Friday 26 October 2012

Seven and half ton of Dovekie.

A ton of birds is a lot of individuals.  According to the Sibley Guide a Dovekie weighs 6 oz and I calculated that I saw 7.5 tons of them today. How many did I see? Let me explain....

October 25 on the Avalon Peninsula experienced wicked NW winds and driving rain.  In fact there were 100+ km on shore winds on the entire east coast of the island.  Expecting Conception Bay to be full of seabirds I arranged not to be at work on Friday and arrived at Kelligrews, Conception Bay near sunrise.  I fought driving rain and fog all the way there. But magically it all stopped when I hit Kelligrews. It became immediately obvious there were no Leach's Storm-Petrels. I was expecting many hundreds.  But there were shearwaters out there. Far out there.  With the scope I could see hundreds of Great Shearwaters milling about. There were 50 sitting on the water about 300 m offshore. Suddenly the NW stopped and a patch of blue sky appeared.  This was a signal for the seabirds to move.  Shearwaters got off the water and started flying north.  Reams of kittiwakes flooded out of the inner bay.  Groups of jaegers, mostly adults  closer to winter plumage than breeding plumage, started out as well harrassing kittiwakes along the way.  Then like someone turned on the tap flocks of Dovekies began flying by.  Now I made up my mind to burn the time it would take to get to Cape St. Francis at the lip of of Conception Bay where birds trapped in the bay by overnight winds and poor vis.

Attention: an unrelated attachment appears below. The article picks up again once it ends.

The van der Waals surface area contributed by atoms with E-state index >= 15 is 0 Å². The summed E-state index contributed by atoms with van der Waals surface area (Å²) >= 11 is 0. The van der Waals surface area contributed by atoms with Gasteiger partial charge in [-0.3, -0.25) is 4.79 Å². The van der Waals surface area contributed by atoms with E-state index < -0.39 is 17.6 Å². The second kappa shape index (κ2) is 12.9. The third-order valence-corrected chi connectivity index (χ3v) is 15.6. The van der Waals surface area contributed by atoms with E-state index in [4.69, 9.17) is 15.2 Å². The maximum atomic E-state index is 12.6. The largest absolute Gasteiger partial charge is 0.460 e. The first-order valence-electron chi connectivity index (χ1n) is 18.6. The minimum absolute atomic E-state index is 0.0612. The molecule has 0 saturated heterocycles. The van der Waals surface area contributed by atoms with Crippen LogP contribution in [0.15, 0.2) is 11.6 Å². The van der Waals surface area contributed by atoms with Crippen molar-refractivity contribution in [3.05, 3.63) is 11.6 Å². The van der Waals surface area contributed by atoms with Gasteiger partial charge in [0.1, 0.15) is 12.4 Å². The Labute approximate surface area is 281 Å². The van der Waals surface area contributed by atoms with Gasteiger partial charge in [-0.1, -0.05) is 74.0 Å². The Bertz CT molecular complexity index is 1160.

One full hour later I was standing behind my scope by the Cape St. Francis lighthouse. Now it was sunny and although there was a brisk North wind, it did not feel like storm conditions. It felt like being in the eye of the storm. There were plenty of birds flying by in a band 700-1000 m off the rocks.  I think the kittiwakes and Dovekie were on migration and concentrated along the shore by the force of the wind.  Using one minute sample counts I estimated 40,000-50,000 Dovekies flew past in the two hour period (09:30-11:30). There were good numbers of kittiwakes and all six species of Newfoundland alcid were present plus a few hundred shearwaters etc but it was the Dovekies that made the day spectacular.

At 700 m the Dovekies are dots on the water in the foreground with kittiwakes farther behind in this photograph.

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